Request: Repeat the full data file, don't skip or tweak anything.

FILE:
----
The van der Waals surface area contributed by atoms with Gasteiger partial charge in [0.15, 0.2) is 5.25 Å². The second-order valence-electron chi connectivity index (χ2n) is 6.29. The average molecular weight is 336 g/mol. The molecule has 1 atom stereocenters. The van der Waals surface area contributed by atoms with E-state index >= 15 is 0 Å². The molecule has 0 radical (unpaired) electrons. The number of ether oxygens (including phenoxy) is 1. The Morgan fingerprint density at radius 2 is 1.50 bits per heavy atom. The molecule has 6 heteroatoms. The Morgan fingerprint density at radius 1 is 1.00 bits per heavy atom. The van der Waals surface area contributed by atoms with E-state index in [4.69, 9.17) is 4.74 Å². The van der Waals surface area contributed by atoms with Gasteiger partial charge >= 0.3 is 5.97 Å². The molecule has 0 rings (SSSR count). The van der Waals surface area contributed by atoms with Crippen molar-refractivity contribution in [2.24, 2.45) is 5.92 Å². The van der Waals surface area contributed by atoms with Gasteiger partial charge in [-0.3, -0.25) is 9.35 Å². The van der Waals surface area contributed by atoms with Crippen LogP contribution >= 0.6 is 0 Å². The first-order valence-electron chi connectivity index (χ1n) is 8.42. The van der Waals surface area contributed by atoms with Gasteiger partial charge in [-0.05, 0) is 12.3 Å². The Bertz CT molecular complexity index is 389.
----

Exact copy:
The van der Waals surface area contributed by atoms with Gasteiger partial charge in [0.15, 0.2) is 5.25 Å². The second-order valence-electron chi connectivity index (χ2n) is 6.29. The average molecular weight is 336 g/mol. The molecule has 1 atom stereocenters. The van der Waals surface area contributed by atoms with E-state index >= 15 is 0 Å². The molecule has 0 radical (unpaired) electrons. The number of ether oxygens (including phenoxy) is 1. The Morgan fingerprint density at radius 2 is 1.50 bits per heavy atom. The molecule has 6 heteroatoms. The Morgan fingerprint density at radius 1 is 1.00 bits per heavy atom. The van der Waals surface area contributed by atoms with E-state index in [4.69, 9.17) is 4.74 Å². The van der Waals surface area contributed by atoms with Gasteiger partial charge >= 0.3 is 5.97 Å². The molecule has 0 rings (SSSR count). The van der Waals surface area contributed by atoms with Crippen molar-refractivity contribution in [2.24, 2.45) is 5.92 Å². The van der Waals surface area contributed by atoms with Gasteiger partial charge in [-0.3, -0.25) is 9.35 Å². The van der Waals surface area contributed by atoms with Crippen LogP contribution >= 0.6 is 0 Å². The first-order valence-electron chi connectivity index (χ1n) is 8.42. The van der Waals surface area contributed by atoms with Gasteiger partial charge in [-0.05, 0) is 12.3 Å². The Bertz CT molecular complexity index is 389.